Posts Tagged ‘in memoriam’

In memoriam Thich Quang Do, dissident monk in Vietnam

February 25, 2020

AFP reported on 23 February 2020 that Thich Quang Do, a dissident Buddhist monk who has effectively been under house arrest since 2003 has died at the age of 93. Head of the banned Unified Buddhist Church of Vietnam, the vocal patriarch was born in 1928 in Thai Binh province and spent most of his life advocating for religious freedom and human rights in communist-run Vietnam. His staunch activism landed him under what was effectively house arrest in 2003 in Ho Chi Minh City, where he was under constant surveillance. Do died on Saturday night 22 February at Tu Hieu pagoda, UBCV announced on Sunday morning. According to his will signed on April 2019, Do requested a “simple funeral, not more than three days.” “After the cremation, my ashes will be scattered at sea,” said the statement quoting his will.

Do has long been a thorn on the side for communist-run Vietnam, and he has been nominated multiple times for the Nobel Peace Prize for his vocal advocacy for democracy. In 2001, he wrote an “Appeal for Democracy” and also called on northern and southern dissidents to drop their cultural differences and unite in 2005. He received Norway’s Rafto human rights award the following year for “his personal courage and perseverance through three decades of peaceful opposition against the communist regime in Vietnam.” He also won a Hellmann/Hammett grant in 2001 and the Homo Homini award in 2002.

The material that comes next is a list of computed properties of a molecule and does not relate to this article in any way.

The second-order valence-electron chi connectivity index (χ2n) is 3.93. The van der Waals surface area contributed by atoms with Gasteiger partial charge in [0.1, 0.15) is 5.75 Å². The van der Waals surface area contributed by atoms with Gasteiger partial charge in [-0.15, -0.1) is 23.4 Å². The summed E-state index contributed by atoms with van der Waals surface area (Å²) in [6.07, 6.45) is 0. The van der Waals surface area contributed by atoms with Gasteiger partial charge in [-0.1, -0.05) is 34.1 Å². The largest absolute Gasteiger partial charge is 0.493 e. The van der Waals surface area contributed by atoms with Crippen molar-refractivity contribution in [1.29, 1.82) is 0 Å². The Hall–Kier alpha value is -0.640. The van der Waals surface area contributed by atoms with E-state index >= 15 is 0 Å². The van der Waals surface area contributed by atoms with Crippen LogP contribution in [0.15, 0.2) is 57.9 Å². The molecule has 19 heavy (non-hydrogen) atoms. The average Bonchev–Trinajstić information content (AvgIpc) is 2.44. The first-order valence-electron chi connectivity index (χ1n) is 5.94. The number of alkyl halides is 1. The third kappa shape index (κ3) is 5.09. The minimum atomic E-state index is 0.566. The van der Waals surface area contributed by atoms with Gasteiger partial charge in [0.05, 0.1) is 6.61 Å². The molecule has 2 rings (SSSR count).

The UBVC has been banned since the early 1980s, when it refused to join the state-sanctioned Vietnam Buddhist Church.

https://www.japantimes.co.jp/news/2020/02/23/asia-pacific/vietnamese-dissident-monk-nobel-dies/#.XlUxREPgpTY

Chilean human rights defender, José (Pepe) Zalaquett, no more

February 22, 2020

Brazil remembers Sister Dorothy Stang murdered 15 years ago

February 13, 2020

Sister Dorothy Stang, a member of the Sisters of Notre Dame de Namur, is pictured in a 2004 file photo in Belem, northern Brazil.  (CNS/Reuters)

12 February 2020 was the 15th anniversary of Sr. Dorothy Stang‘s assassination in the Amazon region of Brazil. The nun was 73 when she was murdered on 12 February, 2005, on an isolated road near the Brazilian town of Anapu. She had lived in the country for nearly four decades and was known as a fierce defender of a sustainable development project for the Amazon forest. The U.S.-born nun is remembered as a crusader for the poor and the landless and for her love of the land and the Amazon forest.

Lise Alves, for the Catholic News Service, wrote about her on 12 February 2020: